Photos: 100 Cult Sites Discovered in Eilat Mountains in Israel

A team of archaeologists have discovered 100 "cult sites" in the Eilat Mountains, an extremely arid part of the Negev Desert in Israel. Archaeologists aren't sure what types of ritual activities may have been practiced at the sites. Though based on animal bones found there, they think animal sacrifice was one of them. Check out these photos of the newfound sites. [Read full story about the cult site discovery]

Fertility symbols

The cult sites date back around 8,000 years and contain a variety of stone structures and artifacts. Fertility is one important symbolic aspect of these sites. The site seen here has a penis-shaped installation pointing toward the remains of a stone circle. Researchers say that the circle, in turn, represents the female reproductive organs. (Photo Credit: courtesy Uzi Avner)

Stone vulva shapes

Many examples of stones with holes cut into them were found at the site. Some of the holes are in the shape of the female vulva, suggesting these structures also symbolize fertility, the researchers said. (Photo Credit: courtesy Uzi Avner)

Buried carving

Humanlike stone carvings were also found at the 100 cult sites. They reach up to 46 centimeters (1.5 feet) in height. In one instance a carving was found buried within a circle, an act symbolically associated with death. (Photo Credit: courtesy Uzi Avner)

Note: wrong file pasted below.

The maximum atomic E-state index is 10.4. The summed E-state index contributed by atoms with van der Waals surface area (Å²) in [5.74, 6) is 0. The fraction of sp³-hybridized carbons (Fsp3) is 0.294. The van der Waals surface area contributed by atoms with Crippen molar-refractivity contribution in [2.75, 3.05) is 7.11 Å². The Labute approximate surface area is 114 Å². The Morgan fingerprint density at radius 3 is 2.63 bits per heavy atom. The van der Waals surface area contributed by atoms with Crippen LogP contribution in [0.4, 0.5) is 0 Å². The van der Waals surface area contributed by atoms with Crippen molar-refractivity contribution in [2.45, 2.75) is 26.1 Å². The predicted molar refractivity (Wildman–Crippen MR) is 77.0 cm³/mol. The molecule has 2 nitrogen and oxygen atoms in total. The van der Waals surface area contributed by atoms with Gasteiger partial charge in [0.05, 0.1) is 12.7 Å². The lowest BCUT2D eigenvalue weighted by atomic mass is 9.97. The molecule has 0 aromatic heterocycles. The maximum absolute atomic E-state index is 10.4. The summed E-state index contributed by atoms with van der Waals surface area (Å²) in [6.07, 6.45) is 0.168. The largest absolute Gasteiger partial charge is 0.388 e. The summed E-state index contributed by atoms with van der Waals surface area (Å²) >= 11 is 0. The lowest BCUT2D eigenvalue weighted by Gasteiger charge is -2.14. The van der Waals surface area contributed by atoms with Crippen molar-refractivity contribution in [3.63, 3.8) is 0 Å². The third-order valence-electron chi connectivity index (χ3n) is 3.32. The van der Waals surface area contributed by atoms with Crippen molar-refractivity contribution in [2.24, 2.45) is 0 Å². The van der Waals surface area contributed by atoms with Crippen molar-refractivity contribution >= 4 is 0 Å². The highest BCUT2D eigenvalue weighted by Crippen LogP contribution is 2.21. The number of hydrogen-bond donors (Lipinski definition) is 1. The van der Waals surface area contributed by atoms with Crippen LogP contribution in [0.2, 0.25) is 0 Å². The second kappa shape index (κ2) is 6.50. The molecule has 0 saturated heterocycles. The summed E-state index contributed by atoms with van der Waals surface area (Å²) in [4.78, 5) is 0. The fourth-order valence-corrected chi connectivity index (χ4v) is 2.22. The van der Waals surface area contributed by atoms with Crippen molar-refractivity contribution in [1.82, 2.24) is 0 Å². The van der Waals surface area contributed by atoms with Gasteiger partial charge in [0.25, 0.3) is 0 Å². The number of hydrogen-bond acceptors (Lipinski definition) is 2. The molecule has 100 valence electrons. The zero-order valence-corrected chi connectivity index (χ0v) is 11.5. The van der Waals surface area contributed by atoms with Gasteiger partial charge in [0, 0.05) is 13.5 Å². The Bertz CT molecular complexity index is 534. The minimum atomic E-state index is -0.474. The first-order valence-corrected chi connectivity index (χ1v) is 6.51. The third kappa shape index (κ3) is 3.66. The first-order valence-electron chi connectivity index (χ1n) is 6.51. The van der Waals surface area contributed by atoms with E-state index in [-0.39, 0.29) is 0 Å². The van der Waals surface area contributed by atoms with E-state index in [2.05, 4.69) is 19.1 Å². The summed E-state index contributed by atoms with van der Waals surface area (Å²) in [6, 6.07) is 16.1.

Standing stones

In this image three standing stones, with holes cut into them, look over the remains of an oval installation. Many standing stones were found at the 100 new cult sites and they reach as tall as 80 centimeters (2.6 feet). (Photo Credit: courtesy Uzi Avner)

Cult stones

The remains of a stone structure found at one of the cult sites are seen here. (Photo courtesy Uzi Avner)

Desert mountains

The Eilat Mountains are located just north of the modern-day city of Eilat. Researchers note that the mountains receive only 20 mm (0.79 inches) of rain, per year, on average, an amount that would have been somewhat higher 8,000 years ago. (Credit: Map courtesy Wikimedia, modified by Owen Jarus)

Owen Jarus
Live Science Contributor

Owen Jarus is a regular contributor to Live Science who writes about archaeology and humans' past. He has also written for The Independent (UK), The Canadian Press (CP) and The Associated Press (AP), among others. Owen has a bachelor of arts degree from the University of Toronto and a journalism degree from Ryerson University.